Unlike other issues in family law, child support orders are typically very straightforward.
However, over time, circumstances change, and child support needs may have to be altered. In this article, we will explain the difference between mediation and litigation. After reading, you will have a better understanding of whether litigation is your only option, or if mediation could be an option for you.
What is Litigation?
Litigation refers to a situation where you and your spouse cannot agree upon certain terms or issues in your child custody case, and you need to go to court to have a judge make determinations on your case. Litigation is the process of taking your child custody case to court. The judge will hear all of the relevant issues and facts. When you and your attorney present your case, this is known as the litigation phase.
What are the Pros of Litigation?
If your child custody case is going to be contested by either party, litigation is the road to take. Litigation may also be needed in some cases where the parties are too contentious and cannot deal with each other civilly. Pros of litigation include:
- If you aren’t satisfied with the outcome of your child custody case, you can appeal it
- Litigation may be a more favorable option if physical or emotional abuse is involved
To further understand the pros of litigation and determine what is right for you, consider contacting an experienced family law attorney to guide you through the process.
What are the Cons of Litigation?
There are some cons that come with litigating a child custody case. Some of these cons are:
- Litigating a child custody case can become extremely expensive
- Litigation can last for several months and potentially even years
- Litigating a child custody case can cause further strain and resentment on relationships
To further understand the cons of litigation and determine what is right for you, consider contacting an experienced family law attorney to guide you through the process.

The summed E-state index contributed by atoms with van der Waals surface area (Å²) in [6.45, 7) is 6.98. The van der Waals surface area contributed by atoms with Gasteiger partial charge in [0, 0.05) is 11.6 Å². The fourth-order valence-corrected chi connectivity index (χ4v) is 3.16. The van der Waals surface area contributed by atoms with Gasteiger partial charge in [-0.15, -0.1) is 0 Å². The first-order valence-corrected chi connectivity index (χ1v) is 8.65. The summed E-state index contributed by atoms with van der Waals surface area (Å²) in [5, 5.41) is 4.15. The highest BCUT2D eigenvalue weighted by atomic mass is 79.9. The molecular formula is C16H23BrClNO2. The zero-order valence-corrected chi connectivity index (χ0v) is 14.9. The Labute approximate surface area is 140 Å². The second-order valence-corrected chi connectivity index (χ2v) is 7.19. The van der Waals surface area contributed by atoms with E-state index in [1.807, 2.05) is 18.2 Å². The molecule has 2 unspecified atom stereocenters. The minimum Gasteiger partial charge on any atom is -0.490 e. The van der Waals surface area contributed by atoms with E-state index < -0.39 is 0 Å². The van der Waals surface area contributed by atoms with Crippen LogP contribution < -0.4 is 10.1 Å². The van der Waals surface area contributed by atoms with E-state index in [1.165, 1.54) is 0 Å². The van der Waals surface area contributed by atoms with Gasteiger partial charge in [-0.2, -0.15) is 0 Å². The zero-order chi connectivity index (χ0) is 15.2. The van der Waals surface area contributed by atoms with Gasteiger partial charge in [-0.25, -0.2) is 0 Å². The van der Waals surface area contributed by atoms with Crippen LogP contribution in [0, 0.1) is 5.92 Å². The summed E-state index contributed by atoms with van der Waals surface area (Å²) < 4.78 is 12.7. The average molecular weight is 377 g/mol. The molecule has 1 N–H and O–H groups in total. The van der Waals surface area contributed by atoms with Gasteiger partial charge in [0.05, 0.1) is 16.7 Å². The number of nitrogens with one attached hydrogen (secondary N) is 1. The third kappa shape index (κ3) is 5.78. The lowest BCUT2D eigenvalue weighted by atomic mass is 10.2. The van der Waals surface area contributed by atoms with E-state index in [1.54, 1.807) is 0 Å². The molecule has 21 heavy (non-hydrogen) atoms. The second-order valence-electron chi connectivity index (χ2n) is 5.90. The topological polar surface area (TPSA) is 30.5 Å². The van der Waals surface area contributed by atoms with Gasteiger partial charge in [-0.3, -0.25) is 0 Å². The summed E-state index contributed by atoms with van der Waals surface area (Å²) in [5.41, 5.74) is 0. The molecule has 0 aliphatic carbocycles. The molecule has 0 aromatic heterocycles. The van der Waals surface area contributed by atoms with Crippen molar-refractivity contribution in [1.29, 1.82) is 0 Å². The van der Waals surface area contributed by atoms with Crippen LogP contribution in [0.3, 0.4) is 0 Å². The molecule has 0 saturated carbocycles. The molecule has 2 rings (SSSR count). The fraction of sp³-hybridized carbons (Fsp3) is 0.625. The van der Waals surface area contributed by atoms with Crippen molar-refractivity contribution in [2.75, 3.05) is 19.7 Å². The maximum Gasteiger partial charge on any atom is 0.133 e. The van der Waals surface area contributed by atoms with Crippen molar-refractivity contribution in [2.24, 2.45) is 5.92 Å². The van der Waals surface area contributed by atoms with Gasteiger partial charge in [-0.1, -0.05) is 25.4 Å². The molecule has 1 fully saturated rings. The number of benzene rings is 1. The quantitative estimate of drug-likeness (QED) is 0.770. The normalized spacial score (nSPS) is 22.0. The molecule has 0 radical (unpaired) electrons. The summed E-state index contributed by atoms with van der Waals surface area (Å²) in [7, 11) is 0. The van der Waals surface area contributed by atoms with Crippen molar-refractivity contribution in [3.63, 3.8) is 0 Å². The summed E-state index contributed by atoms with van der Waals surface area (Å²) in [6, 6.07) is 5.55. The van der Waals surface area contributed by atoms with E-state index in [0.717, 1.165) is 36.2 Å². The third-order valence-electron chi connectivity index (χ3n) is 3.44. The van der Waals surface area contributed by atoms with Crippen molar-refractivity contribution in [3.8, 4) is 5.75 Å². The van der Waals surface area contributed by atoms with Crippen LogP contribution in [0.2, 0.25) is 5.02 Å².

What is Mediation?
Mediation is an alternative way to settle a dispute. When you’re mediating your child custody case, a mediator will meet with the two parties to help them determine the best outcome for all involved. A mediator is a confidential, neutral, third-party person who is trained in conflict resolution and helps two sides reach an agreement.
When it comes to child custody, mediation can be a way for parents to come to an agreement without creating any added stress for the children involved. A mediator does not have the legal power to force a result on you or your spouse, but they can assist you in creating your own agreement.
What Kinds of Child Custody Issues can be Resolved by Mediation?
Several types of child custody issues and concerns can be resolved through mediation. These include:
- Decisions about types of custody (for example, shared vs. joint custody, sole custody, and legal custody matters);
- Determining whether one parent will be the primary custodial parent;
- Determining which parent has legal custody of the child (determining which parent will be authorized to make legal decisions on behalf of their child)
- Proposing changes or modifications to an already existing child custody order.
What are the Pros of Mediation?
Mediation may be a better option than litigation depending on the exact needs of the two parties. The pros of mediation are:
- It’s less costly
- There is usually less involvement by lawyers or expert witnesses
- It’s less emotionally draining on both spouses and children
- Mediation moves more quickly than litigation. A child custody arrangement is usually made after five to ten hours of mediation.
- You have more control over the outcome of your case
- Mediation allows for enhanced communication between the two parties